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Table 11 Illustrative data extracts from theme E4: The role of support groups

From: “Is this the GVHD?” A qualitative exploration of quality of life issues in individuals with graft-versus-host disease following allogeneic stem cell transplant and their experiences of a specialist multidisciplinary bone marrow transplant service

Seeking a support group “It would be really good if I could meet other people that were mainly in the same boat that I’m in, like a little support group maybe for graft versus host disease, you know, so we can all sort of like see if anybody else has got the same similar things that I've got, and we can compare notes.” (P1)
“I think that it may be helpful for other non-medical patients to have access to more patient self-help support. So, I think that Anthony Nolan do provide a lot of link ups with other patients, and I think that could be stressed more and I don’t know whether it was because I, you know, that wasn’t stressed to me and I've just stumbled across it, but it's there in the literature but I think because staff provide such a good service that … themselves, that they don’t just push you on to somebody else. But actually, it might be helpful for some people to … to be able to talk with other, you know, expert patient people who’ve been that way before and things like that.” (P3)
Value of a support group “I have actually because in [local town] there's a blood cancer work group which I have been to one of their meetings. And there were other people there who had had sort of similar reactions, and it was nice to talk to them; to somebody who was… has had the same problems as you. Because if you’ve never had it it's very hard to talk to a non… or say to a person who've not got medical training because they sort of like don’t really know, do you know what I mean?” (P5)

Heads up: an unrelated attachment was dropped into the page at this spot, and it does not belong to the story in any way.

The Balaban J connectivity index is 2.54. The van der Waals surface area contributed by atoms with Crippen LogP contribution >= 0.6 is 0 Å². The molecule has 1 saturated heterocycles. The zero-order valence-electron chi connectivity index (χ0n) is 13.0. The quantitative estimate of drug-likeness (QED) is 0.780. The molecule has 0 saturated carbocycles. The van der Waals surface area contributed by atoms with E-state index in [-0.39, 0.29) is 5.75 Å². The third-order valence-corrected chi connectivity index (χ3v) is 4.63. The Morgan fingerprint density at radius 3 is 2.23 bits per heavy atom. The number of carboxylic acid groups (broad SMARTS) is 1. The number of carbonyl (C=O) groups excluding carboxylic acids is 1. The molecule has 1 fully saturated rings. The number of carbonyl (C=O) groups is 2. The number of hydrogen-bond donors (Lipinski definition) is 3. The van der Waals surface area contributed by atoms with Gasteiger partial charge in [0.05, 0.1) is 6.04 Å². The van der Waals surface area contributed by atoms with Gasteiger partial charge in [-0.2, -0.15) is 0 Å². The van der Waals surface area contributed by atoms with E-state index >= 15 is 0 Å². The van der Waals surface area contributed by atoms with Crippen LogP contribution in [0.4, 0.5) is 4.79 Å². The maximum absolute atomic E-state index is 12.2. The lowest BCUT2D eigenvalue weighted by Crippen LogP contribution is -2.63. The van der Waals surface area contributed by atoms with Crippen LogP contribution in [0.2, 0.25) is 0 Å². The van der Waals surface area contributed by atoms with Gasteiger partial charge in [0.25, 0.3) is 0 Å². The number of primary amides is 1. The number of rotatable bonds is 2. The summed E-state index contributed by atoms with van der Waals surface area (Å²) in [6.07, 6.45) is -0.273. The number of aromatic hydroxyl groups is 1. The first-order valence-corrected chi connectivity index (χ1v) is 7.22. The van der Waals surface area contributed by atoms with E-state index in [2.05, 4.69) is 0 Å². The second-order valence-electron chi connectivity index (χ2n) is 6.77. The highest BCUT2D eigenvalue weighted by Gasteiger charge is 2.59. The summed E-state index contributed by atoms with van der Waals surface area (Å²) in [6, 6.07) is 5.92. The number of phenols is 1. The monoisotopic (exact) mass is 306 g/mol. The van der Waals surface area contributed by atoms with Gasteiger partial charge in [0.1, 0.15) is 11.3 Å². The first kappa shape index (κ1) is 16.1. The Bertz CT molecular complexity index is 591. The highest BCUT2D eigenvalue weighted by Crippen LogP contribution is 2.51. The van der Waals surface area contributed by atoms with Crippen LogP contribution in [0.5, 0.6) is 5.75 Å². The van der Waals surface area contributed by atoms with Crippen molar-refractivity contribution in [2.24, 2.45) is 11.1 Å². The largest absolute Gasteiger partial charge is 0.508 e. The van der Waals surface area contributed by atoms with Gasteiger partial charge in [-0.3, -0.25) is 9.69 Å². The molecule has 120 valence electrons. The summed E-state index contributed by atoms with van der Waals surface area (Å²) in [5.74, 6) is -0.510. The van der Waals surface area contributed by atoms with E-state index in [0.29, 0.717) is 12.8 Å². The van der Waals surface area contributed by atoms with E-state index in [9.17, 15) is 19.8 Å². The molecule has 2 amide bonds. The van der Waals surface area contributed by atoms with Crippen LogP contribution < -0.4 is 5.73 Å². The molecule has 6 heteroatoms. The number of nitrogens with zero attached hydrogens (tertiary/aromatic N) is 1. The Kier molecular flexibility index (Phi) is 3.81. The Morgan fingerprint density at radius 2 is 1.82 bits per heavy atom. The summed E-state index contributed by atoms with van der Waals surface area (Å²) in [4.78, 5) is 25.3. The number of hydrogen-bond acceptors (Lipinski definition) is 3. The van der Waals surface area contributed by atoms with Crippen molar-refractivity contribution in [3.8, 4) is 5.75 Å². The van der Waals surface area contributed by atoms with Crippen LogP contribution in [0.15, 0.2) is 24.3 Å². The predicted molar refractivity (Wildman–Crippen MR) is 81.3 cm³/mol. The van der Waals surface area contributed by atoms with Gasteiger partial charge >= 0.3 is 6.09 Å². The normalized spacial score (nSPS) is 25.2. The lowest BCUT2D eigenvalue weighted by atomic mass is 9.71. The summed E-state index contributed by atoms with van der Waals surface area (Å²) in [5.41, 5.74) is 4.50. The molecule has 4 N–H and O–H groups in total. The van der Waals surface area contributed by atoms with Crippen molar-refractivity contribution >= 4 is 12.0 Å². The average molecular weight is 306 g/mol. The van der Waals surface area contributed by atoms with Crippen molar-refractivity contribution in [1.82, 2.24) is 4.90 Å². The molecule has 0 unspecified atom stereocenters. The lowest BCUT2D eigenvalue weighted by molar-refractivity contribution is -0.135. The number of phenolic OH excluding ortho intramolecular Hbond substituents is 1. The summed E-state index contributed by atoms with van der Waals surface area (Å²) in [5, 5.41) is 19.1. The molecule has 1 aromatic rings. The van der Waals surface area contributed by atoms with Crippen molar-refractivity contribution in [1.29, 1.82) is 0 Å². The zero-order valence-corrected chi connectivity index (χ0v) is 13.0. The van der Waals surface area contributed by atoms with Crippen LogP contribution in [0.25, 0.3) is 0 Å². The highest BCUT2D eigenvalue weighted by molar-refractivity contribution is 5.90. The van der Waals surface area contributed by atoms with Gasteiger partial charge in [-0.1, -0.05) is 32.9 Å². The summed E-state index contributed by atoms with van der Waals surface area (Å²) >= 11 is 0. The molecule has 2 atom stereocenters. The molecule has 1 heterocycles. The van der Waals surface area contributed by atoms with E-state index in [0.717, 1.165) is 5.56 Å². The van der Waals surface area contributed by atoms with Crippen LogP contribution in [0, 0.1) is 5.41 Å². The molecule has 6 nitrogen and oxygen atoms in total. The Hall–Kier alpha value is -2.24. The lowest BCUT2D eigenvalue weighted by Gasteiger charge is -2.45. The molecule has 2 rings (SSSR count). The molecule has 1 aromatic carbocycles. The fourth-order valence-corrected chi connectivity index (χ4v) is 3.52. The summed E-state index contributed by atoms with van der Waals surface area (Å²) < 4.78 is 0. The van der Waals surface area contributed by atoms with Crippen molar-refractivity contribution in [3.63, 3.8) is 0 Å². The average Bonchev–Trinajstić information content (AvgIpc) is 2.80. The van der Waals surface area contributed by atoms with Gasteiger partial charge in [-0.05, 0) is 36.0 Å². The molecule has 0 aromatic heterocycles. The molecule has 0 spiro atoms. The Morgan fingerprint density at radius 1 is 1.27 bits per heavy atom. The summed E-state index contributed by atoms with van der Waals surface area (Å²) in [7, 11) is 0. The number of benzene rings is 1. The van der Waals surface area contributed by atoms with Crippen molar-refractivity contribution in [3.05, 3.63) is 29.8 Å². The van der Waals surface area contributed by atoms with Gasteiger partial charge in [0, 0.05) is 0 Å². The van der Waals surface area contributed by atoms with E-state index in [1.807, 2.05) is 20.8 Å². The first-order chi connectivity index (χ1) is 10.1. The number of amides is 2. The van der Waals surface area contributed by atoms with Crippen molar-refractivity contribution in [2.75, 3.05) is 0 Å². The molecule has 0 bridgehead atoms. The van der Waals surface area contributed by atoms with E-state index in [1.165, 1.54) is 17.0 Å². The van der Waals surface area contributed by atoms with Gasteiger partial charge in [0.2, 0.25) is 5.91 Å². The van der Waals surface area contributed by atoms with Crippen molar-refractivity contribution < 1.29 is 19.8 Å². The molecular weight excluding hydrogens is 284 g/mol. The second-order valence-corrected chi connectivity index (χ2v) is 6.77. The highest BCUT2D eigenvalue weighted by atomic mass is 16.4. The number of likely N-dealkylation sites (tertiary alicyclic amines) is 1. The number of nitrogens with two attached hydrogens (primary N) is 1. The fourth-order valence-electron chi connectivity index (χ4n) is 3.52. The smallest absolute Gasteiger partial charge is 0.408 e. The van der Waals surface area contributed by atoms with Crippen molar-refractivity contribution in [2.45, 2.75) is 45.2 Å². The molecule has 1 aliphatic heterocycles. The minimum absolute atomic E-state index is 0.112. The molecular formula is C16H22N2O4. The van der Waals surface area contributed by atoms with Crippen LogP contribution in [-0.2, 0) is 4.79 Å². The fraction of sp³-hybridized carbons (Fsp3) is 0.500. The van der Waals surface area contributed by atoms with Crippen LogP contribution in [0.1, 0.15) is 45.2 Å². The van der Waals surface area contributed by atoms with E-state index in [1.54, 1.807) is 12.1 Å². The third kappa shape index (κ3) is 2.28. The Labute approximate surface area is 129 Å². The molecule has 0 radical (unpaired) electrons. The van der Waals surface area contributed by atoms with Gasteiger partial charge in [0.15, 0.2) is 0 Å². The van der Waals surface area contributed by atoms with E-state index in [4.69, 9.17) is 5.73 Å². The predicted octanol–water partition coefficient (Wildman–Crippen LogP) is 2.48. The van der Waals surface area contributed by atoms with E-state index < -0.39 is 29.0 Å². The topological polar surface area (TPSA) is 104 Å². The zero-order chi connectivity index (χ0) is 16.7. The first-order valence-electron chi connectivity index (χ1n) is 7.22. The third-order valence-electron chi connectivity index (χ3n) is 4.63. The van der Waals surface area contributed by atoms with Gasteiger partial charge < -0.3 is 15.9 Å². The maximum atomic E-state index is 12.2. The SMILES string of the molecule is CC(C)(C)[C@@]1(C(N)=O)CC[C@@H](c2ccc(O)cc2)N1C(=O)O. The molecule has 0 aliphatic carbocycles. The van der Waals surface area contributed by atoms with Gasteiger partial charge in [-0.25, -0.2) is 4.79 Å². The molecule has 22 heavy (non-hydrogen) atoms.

After going to a support group:
“I should ask to go and see a dermatologist because, you know, I've got skin problems which are not being dealt with.”—P2
Negative aspects of a support group Interviewer [re experience of a support group]: Did you find kind of hearing from other patients useful?
“Well that was quite scary in a way because I went on that thing just about 6 months after my transplant, and everybody said, ‘Ah yes, the first six months are easy and this is where it will all go wrong,’ and true enough it did… I think my wife… found it off-putting and alarming… But and it also gave me the confidence that there were other treatment modalities available. But it's… it was a sobering experience to hear not just the technical details of what could go wrong, but to see people that were experiencing those problems.”(P3)
Online sources of support “Probably most of its probably online to the Anthony Nolan and Maggie's; there's stuff on there. But because I've done a few sort of… sort of helped a few other people with speaking about my experience. So, I can always email people and they always send me all the latest stuff; the up-to-date stuff, so it is online now. But I get… I generally, when I pop up the hospital I always pop into Maggie's and ask them if they’ve got anything, and they always give me links to find stuff. So, it's all online; it’s just having to look for it.” (P4)
Strong family/friends support “I'd be open to it, but I'm also not really bothered by that cos the one thing I have realised in the whole of this past few years is that, to be honest everyone is different and it’s best focusing on what you're going through and how you deal with it, and if you want to talk to people there's plenty of support groups out there. I just haven't reached out to them; I get good support from my family.” (P6)